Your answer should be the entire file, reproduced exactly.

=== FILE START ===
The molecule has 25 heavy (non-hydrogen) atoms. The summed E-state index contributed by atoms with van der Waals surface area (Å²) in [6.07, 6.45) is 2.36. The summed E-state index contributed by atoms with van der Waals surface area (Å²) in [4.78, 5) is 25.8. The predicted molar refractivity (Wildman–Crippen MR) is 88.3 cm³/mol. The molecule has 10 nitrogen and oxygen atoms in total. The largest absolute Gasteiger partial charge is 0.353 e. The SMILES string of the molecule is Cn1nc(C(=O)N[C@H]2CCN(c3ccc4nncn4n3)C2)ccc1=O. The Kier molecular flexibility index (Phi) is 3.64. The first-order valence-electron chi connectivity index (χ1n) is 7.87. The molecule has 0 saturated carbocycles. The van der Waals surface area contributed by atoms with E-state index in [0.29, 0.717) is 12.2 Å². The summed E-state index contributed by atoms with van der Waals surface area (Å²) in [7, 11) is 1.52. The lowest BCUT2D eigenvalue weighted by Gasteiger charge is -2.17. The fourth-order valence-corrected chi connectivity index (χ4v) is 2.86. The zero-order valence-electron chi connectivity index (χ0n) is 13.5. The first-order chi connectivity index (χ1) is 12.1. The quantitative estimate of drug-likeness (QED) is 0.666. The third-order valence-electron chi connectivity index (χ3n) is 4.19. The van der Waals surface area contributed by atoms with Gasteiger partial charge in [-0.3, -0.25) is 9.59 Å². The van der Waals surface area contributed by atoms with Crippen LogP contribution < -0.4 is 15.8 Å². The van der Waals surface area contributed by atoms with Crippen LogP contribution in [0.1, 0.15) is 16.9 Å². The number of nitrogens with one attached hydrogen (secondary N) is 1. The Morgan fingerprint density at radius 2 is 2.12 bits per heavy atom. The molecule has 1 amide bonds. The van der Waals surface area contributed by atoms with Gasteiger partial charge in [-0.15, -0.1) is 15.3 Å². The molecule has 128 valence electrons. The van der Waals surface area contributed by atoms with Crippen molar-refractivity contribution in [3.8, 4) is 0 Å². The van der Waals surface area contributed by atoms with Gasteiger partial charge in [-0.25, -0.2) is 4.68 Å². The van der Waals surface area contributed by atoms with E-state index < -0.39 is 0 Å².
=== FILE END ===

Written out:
The molecule has 25 heavy (non-hydrogen) atoms. The summed E-state index contributed by atoms with van der Waals surface area (Å²) in [6.07, 6.45) is 2.36. The summed E-state index contributed by atoms with van der Waals surface area (Å²) in [4.78, 5) is 25.8. The predicted molar refractivity (Wildman–Crippen MR) is 88.3 cm³/mol. The molecule has 10 nitrogen and oxygen atoms in total. The largest absolute Gasteiger partial charge is 0.353 e. The SMILES string of the molecule is Cn1nc(C(=O)N[C@H]2CCN(c3ccc4nncn4n3)C2)ccc1=O. The Kier molecular flexibility index (Phi) is 3.64. The first-order valence-electron chi connectivity index (χ1n) is 7.87. The molecule has 0 saturated carbocycles. The van der Waals surface area contributed by atoms with E-state index in [0.29, 0.717) is 12.2 Å². The summed E-state index contributed by atoms with van der Waals surface area (Å²) in [7, 11) is 1.52. The lowest BCUT2D eigenvalue weighted by Gasteiger charge is -2.17. The fourth-order valence-corrected chi connectivity index (χ4v) is 2.86. The zero-order valence-electron chi connectivity index (χ0n) is 13.5. The first-order chi connectivity index (χ1) is 12.1. The quantitative estimate of drug-likeness (QED) is 0.666. The third-order valence-electron chi connectivity index (χ3n) is 4.19. The van der Waals surface area contributed by atoms with Gasteiger partial charge in [-0.3, -0.25) is 9.59 Å². The van der Waals surface area contributed by atoms with Crippen LogP contribution < -0.4 is 15.8 Å². The van der Waals surface area contributed by atoms with Crippen LogP contribution in [0.1, 0.15) is 16.9 Å². The number of nitrogens with one attached hydrogen (secondary N) is 1. The Morgan fingerprint density at radius 2 is 2.12 bits per heavy atom. The molecule has 1 amide bonds. The van der Waals surface area contributed by atoms with Gasteiger partial charge in [-0.15, -0.1) is 15.3 Å². The molecule has 128 valence electrons. The van der Waals surface area contributed by atoms with Crippen molar-refractivity contribution in [3.8, 4) is 0 Å². The van der Waals surface area contributed by atoms with Gasteiger partial charge in [-0.25, -0.2) is 4.68 Å². The van der Waals surface area contributed by atoms with E-state index < -0.39 is 0 Å².